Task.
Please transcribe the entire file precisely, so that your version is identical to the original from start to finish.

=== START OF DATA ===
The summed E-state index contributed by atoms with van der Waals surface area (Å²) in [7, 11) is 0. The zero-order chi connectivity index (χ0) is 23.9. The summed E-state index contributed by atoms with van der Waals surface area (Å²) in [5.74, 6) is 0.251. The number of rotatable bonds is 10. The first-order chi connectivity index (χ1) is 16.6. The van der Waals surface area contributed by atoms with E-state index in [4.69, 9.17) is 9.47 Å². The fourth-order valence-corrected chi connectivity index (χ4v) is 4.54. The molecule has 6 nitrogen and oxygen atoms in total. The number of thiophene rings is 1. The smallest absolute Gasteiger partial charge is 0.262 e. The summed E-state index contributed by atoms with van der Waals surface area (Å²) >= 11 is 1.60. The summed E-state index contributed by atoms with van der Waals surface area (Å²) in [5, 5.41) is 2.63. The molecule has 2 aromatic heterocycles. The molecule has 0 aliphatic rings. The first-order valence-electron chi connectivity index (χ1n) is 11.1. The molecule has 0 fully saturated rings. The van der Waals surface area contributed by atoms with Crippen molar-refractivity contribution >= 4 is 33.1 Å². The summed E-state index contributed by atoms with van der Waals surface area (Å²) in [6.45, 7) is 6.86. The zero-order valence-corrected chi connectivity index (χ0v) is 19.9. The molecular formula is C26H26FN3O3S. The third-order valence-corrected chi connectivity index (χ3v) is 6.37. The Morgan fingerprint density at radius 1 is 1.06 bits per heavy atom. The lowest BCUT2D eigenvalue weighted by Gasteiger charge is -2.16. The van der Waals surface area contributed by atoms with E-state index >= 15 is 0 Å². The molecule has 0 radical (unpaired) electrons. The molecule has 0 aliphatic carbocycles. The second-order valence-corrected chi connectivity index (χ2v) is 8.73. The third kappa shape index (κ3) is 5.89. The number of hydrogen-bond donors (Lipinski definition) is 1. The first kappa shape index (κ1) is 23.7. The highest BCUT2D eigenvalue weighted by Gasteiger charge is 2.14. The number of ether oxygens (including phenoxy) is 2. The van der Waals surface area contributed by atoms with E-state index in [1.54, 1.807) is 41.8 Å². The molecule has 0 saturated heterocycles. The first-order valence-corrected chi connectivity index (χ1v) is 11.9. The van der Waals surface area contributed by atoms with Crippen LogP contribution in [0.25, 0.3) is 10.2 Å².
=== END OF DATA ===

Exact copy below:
The summed E-state index contributed by atoms with van der Waals surface area (Å²) in [7, 11) is 0. The zero-order chi connectivity index (χ0) is 23.9. The summed E-state index contributed by atoms with van der Waals surface area (Å²) in [5.74, 6) is 0.251. The number of rotatable bonds is 10. The first-order chi connectivity index (χ1) is 16.6. The van der Waals surface area contributed by atoms with E-state index in [4.69, 9.17) is 9.47 Å². The fourth-order valence-corrected chi connectivity index (χ4v) is 4.54. The molecule has 6 nitrogen and oxygen atoms in total. The number of thiophene rings is 1. The smallest absolute Gasteiger partial charge is 0.262 e. The summed E-state index contributed by atoms with van der Waals surface area (Å²) >= 11 is 1.60. The summed E-state index contributed by atoms with van der Waals surface area (Å²) in [5, 5.41) is 2.63. The molecule has 2 aromatic heterocycles. The molecule has 0 aliphatic rings. The first-order valence-electron chi connectivity index (χ1n) is 11.1. The molecule has 0 fully saturated rings. The van der Waals surface area contributed by atoms with Crippen molar-refractivity contribution >= 4 is 33.1 Å². The summed E-state index contributed by atoms with van der Waals surface area (Å²) in [6.45, 7) is 6.86. The zero-order valence-corrected chi connectivity index (χ0v) is 19.9. The molecular formula is C26H26FN3O3S. The third-order valence-corrected chi connectivity index (χ3v) is 6.37. The Morgan fingerprint density at radius 1 is 1.06 bits per heavy atom. The lowest BCUT2D eigenvalue weighted by Gasteiger charge is -2.16. The van der Waals surface area contributed by atoms with E-state index >= 15 is 0 Å². The molecule has 0 radical (unpaired) electrons. The molecule has 0 aliphatic carbocycles. The second-order valence-corrected chi connectivity index (χ2v) is 8.73. The third kappa shape index (κ3) is 5.89. The number of hydrogen-bond donors (Lipinski definition) is 1. The first kappa shape index (κ1) is 23.7. The highest BCUT2D eigenvalue weighted by Gasteiger charge is 2.14. The number of ether oxygens (including phenoxy) is 2. The van der Waals surface area contributed by atoms with E-state index in [1.54, 1.807) is 41.8 Å². The molecule has 0 saturated heterocycles. The first-order valence-corrected chi connectivity index (χ1v) is 11.9. The van der Waals surface area contributed by atoms with Crippen LogP contribution in [0.25, 0.3) is 10.2 Å².